His hand hovered over his sword, but Varric didn’t seem at all concerned as he reached to open the door. He was smiling.
The tavern was dark within and terror chased through Cullen. “Varric I don’t -”
At once the room lit up, vivid as a rift. Cullen stumbled backwards in fright. Varric’s ensuing laughter was joined by other voices.
Cullen blinked in the suddenly too-bright light. The room was filled with people, but his eyes were drawn to Dorian who stood on a table in the centre of the room with his arm outstretched from casting a spell. It must have been he who lit the lamps.
“I think we broke him,” Varric said as Cullen continued to stare.
Something soft brushed against his hand and he looked down to find Ellana, standing beside him. She leaned close and kissed his cheek. “Happy nameday, Cullen.”
But his nameday was in... Harvestmere. The month had changed and he hadn’t even realised. He’d been too wrapped up in his work to keep track of the days. She slipped her hand into his and guided him across the room. The crowd parted around them. So many people, all smiling. His friends, his colleagues, his men.
He found himself at the bar and the wheaty smell of ale became an anchor. Sera was standing on one of the stools, holding a piece of cloth taut, obscuring whatever was behind the bar.
“Ready?” she asked.
Ellana nodded and Sera let the cloth drop. “Tada!”
A cake was revealed. It was four layers high and lopsided with sticky frosting running down the side. However, upon it was perched an intricate golden lion ornament that seemed as if it belonged on an entirely different cake.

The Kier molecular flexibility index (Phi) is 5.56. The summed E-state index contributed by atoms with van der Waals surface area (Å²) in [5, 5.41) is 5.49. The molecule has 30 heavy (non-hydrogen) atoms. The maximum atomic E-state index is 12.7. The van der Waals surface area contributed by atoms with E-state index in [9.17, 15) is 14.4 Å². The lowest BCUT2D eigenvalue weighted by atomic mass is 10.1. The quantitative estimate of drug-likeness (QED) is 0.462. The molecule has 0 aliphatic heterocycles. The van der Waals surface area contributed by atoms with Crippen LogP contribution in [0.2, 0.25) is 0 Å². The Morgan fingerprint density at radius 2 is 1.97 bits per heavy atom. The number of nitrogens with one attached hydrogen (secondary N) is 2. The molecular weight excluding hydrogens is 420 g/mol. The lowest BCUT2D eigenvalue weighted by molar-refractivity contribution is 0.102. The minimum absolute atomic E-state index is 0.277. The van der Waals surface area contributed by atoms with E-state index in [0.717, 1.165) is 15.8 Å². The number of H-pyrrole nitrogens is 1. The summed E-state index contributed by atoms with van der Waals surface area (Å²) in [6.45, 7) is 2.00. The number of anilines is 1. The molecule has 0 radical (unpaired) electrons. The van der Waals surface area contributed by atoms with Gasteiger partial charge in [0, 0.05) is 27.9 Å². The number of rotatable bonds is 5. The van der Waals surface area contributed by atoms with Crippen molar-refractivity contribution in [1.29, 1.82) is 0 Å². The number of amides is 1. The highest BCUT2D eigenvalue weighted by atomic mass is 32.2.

“I’m sorry it doesn’t look like much,” Ellana said. “I made it myself. I’ve never, eh, baked before.”
“I helped,” Sera said, proudly.
Vivienne, towering nearby with her hands on her hips, huffed. “Licking out the bowl is not helping. I do apologise, dear. I did try to convince them to let me order you something from Orlais.”
“We did let you order something from Orlais, Vivienne,” Ellana said sweetly. She pointed at the ornament. “I have it on good authority that that is from the best bakery in Thedas.”
The best bakery… he turned to look at her. That’s what had been delivered to her room?
“It’s crafted from spun sugar,” Vivienne said. “Entirely edible, even the garnets that form the eyes are sweets, or so I’m told. You do enjoy the lion aesthetic, do you not, dear?”
Ellana was still holding Cullen’s hand and she squeezed it tightly. “I know it looks funny but I remembered you telling me about your family’s honey apple fudge cake and I knew I had to at least try to make it for you.”
“Honey apple… you don’t mean to say…” He looked to the cake and then to her again.